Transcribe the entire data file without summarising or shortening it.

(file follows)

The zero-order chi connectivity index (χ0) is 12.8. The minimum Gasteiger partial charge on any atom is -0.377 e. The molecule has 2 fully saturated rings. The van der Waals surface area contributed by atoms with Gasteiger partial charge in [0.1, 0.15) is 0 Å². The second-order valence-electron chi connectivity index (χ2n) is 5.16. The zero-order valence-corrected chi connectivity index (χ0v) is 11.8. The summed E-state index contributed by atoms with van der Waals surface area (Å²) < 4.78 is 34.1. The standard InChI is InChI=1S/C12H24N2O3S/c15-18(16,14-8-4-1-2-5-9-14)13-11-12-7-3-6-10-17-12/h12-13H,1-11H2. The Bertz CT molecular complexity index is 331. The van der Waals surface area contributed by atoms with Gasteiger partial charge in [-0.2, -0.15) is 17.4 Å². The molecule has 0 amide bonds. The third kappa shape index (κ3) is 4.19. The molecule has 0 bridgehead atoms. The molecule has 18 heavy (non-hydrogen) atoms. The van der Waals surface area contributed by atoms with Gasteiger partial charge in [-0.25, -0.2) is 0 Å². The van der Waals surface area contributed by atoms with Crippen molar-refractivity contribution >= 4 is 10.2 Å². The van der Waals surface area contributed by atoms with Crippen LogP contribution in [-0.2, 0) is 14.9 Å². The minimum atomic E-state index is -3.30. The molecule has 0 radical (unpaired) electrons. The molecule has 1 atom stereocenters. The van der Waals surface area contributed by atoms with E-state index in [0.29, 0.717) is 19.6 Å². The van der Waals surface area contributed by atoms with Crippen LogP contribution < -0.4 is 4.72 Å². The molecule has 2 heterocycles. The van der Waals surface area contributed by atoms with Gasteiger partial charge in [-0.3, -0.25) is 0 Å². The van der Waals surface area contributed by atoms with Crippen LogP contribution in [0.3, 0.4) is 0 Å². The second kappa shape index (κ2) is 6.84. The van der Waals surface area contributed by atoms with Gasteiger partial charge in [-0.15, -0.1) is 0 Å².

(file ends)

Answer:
The zero-order chi connectivity index (χ0) is 12.8. The minimum Gasteiger partial charge on any atom is -0.377 e. The molecule has 2 fully saturated rings. The van der Waals surface area contributed by atoms with Gasteiger partial charge in [0.1, 0.15) is 0 Å². The second-order valence-electron chi connectivity index (χ2n) is 5.16. The zero-order valence-corrected chi connectivity index (χ0v) is 11.8. The summed E-state index contributed by atoms with van der Waals surface area (Å²) < 4.78 is 34.1. The standard InChI is InChI=1S/C12H24N2O3S/c15-18(16,14-8-4-1-2-5-9-14)13-11-12-7-3-6-10-17-12/h12-13H,1-11H2. The Bertz CT molecular complexity index is 331. The van der Waals surface area contributed by atoms with Gasteiger partial charge in [-0.2, -0.15) is 17.4 Å². The molecule has 0 amide bonds. The third kappa shape index (κ3) is 4.19. The molecule has 0 bridgehead atoms. The molecule has 18 heavy (non-hydrogen) atoms. The van der Waals surface area contributed by atoms with Gasteiger partial charge in [-0.25, -0.2) is 0 Å². The van der Waals surface area contributed by atoms with Crippen molar-refractivity contribution >= 4 is 10.2 Å². The van der Waals surface area contributed by atoms with Crippen LogP contribution in [-0.2, 0) is 14.9 Å². The minimum atomic E-state index is -3.30. The molecule has 0 radical (unpaired) electrons. The molecule has 1 atom stereocenters. The van der Waals surface area contributed by atoms with E-state index in [0.29, 0.717) is 19.6 Å². The van der Waals surface area contributed by atoms with Crippen LogP contribution < -0.4 is 4.72 Å². The molecule has 2 heterocycles. The van der Waals surface area contributed by atoms with Gasteiger partial charge in [-0.3, -0.25) is 0 Å². The van der Waals surface area contributed by atoms with Crippen LogP contribution in [0.3, 0.4) is 0 Å². The second kappa shape index (κ2) is 6.84. The van der Waals surface area contributed by atoms with Gasteiger partial charge in [-0.15, -0.1) is 0 Å².